As a solution for our Monthly Planning meeting, the Card Table does just about everything I had in mind. We add new cards from the Triage section (essentially Card Table’s version of a Backlog), place them into a hidden Not Now section if they won’t be worked on for a while (away, visual clutter!), and pull them down into custom-titled columns that constitute the main portion of the Kanban: what’s actually being worked on. For our project, we created columns for:

  1. Client To Do/Review — Cards that require the client’s input. Cards placed in this column typically require further feature definition, design feedback, or are otherwise not actionable until the client unblocks our team.
  2. With Design — All cards that Viget’s design team are working on.
  3. Project Workstream 1’s Priority Backlog and Workstream 2’s Priority Backlog — Two separate columns to define and prioritize bugs and feature enhancements across our project’s distinct workstreams.
  4. In Progress — The cards that our developers are actively working on.
  5. This Week’s Deploy — The cards that have been QA’d, approved, and are ready to deploy to the client’s site or application.

Each card represents an emergent bug or a requested feature enhancement. While the cards themselves don’t currently contain robust functionality — you’re limited to title, assigning someone to the card, due date, and “Steps” for completing — they are a familiar format for our project, as the descriptions and comment feature mimic the way our project teams communicate in the Message Boards, and allow for ongoing collaboration on specific bugs and features.

A single card's feature set in Basecamp's Card Table.

What I like about Basecamp’s Card Table feature for our Monthly Planning meetings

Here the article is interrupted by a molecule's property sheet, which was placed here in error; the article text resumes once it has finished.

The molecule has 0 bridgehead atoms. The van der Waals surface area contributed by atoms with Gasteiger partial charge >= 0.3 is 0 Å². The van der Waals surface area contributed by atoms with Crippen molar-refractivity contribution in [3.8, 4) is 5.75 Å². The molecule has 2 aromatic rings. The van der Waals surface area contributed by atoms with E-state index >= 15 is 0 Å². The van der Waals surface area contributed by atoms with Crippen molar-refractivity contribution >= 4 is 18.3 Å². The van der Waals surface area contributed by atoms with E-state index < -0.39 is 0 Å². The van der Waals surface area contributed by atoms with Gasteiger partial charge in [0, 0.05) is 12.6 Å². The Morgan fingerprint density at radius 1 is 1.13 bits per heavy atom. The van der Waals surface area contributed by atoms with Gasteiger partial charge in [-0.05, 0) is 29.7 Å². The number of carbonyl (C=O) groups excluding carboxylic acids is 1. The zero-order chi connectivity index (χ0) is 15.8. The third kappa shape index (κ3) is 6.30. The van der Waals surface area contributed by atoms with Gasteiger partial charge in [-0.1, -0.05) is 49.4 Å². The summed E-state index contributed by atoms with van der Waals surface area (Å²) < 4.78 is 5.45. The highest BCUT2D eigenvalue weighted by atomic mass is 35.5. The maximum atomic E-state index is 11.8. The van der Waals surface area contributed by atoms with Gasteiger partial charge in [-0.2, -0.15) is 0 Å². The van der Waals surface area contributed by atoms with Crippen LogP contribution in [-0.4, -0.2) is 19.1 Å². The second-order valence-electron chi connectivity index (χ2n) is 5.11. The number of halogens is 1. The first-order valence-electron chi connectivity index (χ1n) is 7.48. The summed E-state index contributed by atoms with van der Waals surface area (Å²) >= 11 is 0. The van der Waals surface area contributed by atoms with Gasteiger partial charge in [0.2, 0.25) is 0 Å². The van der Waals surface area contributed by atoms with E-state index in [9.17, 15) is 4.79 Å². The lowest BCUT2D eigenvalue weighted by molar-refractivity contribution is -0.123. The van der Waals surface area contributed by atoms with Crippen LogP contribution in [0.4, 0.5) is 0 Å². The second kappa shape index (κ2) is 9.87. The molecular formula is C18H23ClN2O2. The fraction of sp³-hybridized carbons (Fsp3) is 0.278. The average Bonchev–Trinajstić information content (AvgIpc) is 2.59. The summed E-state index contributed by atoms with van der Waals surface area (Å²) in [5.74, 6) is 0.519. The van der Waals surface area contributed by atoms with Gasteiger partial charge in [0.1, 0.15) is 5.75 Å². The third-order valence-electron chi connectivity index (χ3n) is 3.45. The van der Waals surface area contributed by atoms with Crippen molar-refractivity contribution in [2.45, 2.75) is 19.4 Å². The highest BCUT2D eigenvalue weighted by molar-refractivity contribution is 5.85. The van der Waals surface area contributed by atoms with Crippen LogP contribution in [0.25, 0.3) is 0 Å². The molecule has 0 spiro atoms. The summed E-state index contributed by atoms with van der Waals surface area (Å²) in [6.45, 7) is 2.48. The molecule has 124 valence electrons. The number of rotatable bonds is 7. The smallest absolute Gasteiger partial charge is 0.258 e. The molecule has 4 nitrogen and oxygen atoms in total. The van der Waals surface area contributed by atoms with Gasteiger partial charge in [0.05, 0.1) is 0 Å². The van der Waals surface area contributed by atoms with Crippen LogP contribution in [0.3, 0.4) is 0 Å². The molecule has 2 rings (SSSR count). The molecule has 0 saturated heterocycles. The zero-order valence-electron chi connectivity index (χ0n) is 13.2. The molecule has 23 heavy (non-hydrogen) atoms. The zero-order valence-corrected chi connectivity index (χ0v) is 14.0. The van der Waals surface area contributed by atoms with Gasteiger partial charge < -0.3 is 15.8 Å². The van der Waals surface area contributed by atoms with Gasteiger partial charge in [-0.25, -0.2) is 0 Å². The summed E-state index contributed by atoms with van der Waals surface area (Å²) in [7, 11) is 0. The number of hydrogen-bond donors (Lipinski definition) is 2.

Firstly, there aren’t separate boards for each month. We use a single, ongoing board that provides a snapshot of what’s happening on the project on any given day. Previously, the Whimsical version of the board would essentially be out-of-date as soon as the meeting finished because we weren’t updating it throughout the month. With Card Table, the entire account now has a single source of truth that’s updated constantly. The client adds cards as issues emerge; our team updates what’s in progress every Monday; we pull cards into the Deploy column as they are ready; and we can comment back-and-forth within a card to solicit feedback on designs, dev requirements, or feature testing. It’s basic but intuitive and flexible.

Secondly, it works well as a reporting tool for our project. I would not be inclined to migrate our GitHub project board that we use for development sprints. GitHub is connected to our code repository and is too good as a development sprint management Kanban. But for our monthly reporting, where we need to provide a high-level snapshot of the account and reorder cards within columns according to priority, the Card Table feature does the job well.

Lastly, it was easy to configure and can be amended as we go. Since launching our “Monthly Planning” Card Table in November, our teams have collaborated on how to improve it. We’ve experimented with new columns and deleted others that weren’t relevant to the tool’s strengths. While I wish there were additional Kanban-related features, like a tagging system, Basecamp’s Card Table works as an agnostic Kanban tool.

So, How Did Basecamp’s Card Table Improve Our Project Management?

Our account transitioned from a static, cumbersome Monthly Reporting tool to Basecamp’s new Card Table tool with seamless adoption and quick client buy-in. It’s not the most robust version of a Kanban board or project collaboration tool — see the likes of GitHub,, Trello, and my personal favorite, Notion — but as a high-level project planning solution, Card Table was the perfect fit for our project’s needs. The project management dilemma is an ongoing process and I look forward to playing with the next tool to help make project life easier.

Tommy Ball

Tommy is a Project Manager who loves beautiful branding, elegant designs, and solving problems with an eye toward the bigger picture. He works remotely from sunny Denver, Colorado.